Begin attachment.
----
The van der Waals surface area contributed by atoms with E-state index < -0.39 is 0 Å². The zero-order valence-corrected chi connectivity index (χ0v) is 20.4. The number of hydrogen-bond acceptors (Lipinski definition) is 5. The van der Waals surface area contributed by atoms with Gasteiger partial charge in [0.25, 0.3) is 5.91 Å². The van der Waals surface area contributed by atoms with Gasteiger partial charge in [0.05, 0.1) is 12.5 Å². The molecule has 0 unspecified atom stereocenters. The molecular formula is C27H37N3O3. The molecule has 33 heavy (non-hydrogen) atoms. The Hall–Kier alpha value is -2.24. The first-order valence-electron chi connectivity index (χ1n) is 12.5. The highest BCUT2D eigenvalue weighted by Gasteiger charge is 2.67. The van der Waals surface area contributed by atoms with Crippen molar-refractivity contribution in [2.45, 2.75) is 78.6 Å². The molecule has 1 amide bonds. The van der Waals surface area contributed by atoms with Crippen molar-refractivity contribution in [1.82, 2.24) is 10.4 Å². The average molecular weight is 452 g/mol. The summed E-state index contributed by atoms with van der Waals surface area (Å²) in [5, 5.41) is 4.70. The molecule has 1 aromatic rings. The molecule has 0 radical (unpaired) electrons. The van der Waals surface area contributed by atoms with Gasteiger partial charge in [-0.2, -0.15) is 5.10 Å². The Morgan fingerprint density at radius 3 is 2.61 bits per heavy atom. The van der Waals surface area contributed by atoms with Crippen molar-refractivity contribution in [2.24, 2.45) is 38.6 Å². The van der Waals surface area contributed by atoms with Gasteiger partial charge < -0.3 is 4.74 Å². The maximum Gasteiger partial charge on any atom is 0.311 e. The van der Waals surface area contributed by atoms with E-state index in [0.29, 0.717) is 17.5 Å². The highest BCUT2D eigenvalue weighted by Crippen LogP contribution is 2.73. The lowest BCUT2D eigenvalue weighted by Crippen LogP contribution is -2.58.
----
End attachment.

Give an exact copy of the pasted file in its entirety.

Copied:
The van der Waals surface area contributed by atoms with E-state index < -0.39 is 0 Å². The zero-order valence-corrected chi connectivity index (χ0v) is 20.4. The number of hydrogen-bond acceptors (Lipinski definition) is 5. The van der Waals surface area contributed by atoms with Gasteiger partial charge in [0.25, 0.3) is 5.91 Å². The van der Waals surface area contributed by atoms with Gasteiger partial charge in [0.05, 0.1) is 12.5 Å². The molecule has 0 unspecified atom stereocenters. The molecular formula is C27H37N3O3. The molecule has 33 heavy (non-hydrogen) atoms. The Hall–Kier alpha value is -2.24. The first-order valence-electron chi connectivity index (χ1n) is 12.5. The highest BCUT2D eigenvalue weighted by Gasteiger charge is 2.67. The van der Waals surface area contributed by atoms with Crippen molar-refractivity contribution in [2.45, 2.75) is 78.6 Å². The molecule has 1 amide bonds. The van der Waals surface area contributed by atoms with Crippen molar-refractivity contribution in [1.82, 2.24) is 10.4 Å². The average molecular weight is 452 g/mol. The summed E-state index contributed by atoms with van der Waals surface area (Å²) in [5, 5.41) is 4.70. The molecule has 1 aromatic rings. The molecule has 0 radical (unpaired) electrons. The van der Waals surface area contributed by atoms with Gasteiger partial charge in [-0.2, -0.15) is 5.10 Å². The Morgan fingerprint density at radius 3 is 2.61 bits per heavy atom. The van der Waals surface area contributed by atoms with Crippen molar-refractivity contribution in [2.24, 2.45) is 38.6 Å². The van der Waals surface area contributed by atoms with Gasteiger partial charge < -0.3 is 4.74 Å². The maximum Gasteiger partial charge on any atom is 0.311 e. The van der Waals surface area contributed by atoms with E-state index in [0.29, 0.717) is 17.5 Å². The highest BCUT2D eigenvalue weighted by Crippen LogP contribution is 2.73. The lowest BCUT2D eigenvalue weighted by Crippen LogP contribution is -2.58.